Authorities found violations at the Louisiana plant a month after the Feb. 7 blast in Georgia that injured dozens of workers.
According to the OSHA investigation, 120 violations were found against the Georgia plant, including 61 considered egregious. The agency cited the Louisiana plant for 91 violations, including 47 egregious ones.
An initial investigation traced the Georgia explosion to sugar dust that ignited like gunpowder in a basement area, used to load sugar onto conveyor belts to be transported for packaging, beneath the refinery's 100-foot storage silos.
Imperial Sugar has owned the 90-year-old refinery, which produces Dixie Crystals brand sugar, since 1997.
Sen. Patty Murray of Washington says an Imperial executive will testify at a hearing on the explosion. Graham H. Graham, the company's vice president of operations, will discuss dangerous dust conditions he witnessed at the Georgia plant before the explosion, according to Murray.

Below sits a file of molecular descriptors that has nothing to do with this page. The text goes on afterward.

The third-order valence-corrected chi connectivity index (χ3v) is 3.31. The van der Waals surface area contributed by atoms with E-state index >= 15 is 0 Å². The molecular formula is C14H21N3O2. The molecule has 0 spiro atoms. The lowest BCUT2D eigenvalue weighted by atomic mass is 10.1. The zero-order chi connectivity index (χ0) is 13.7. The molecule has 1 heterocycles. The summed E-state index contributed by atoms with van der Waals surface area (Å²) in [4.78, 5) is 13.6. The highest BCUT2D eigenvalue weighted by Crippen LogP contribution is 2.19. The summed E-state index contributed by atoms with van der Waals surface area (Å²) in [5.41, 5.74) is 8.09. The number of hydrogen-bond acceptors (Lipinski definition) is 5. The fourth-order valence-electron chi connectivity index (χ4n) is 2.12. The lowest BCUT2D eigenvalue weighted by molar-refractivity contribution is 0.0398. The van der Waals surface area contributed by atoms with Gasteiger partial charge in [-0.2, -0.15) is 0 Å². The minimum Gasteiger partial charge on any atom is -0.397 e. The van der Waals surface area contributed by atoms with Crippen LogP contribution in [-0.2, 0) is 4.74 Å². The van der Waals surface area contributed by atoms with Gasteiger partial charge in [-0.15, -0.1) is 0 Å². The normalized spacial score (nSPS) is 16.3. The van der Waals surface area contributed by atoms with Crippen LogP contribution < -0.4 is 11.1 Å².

Imperial Sugar CEO John Sheptor says the company plans to spend $180 million to $230 million to rebuild the refinery's packaging plant and silos destroyed by the blast. It plans to resume refining raw sugar before the end of year, and complete a new packaging plant and storage silos by next summer.
Slideshow archive | ABC13 wireless | Help solve crimes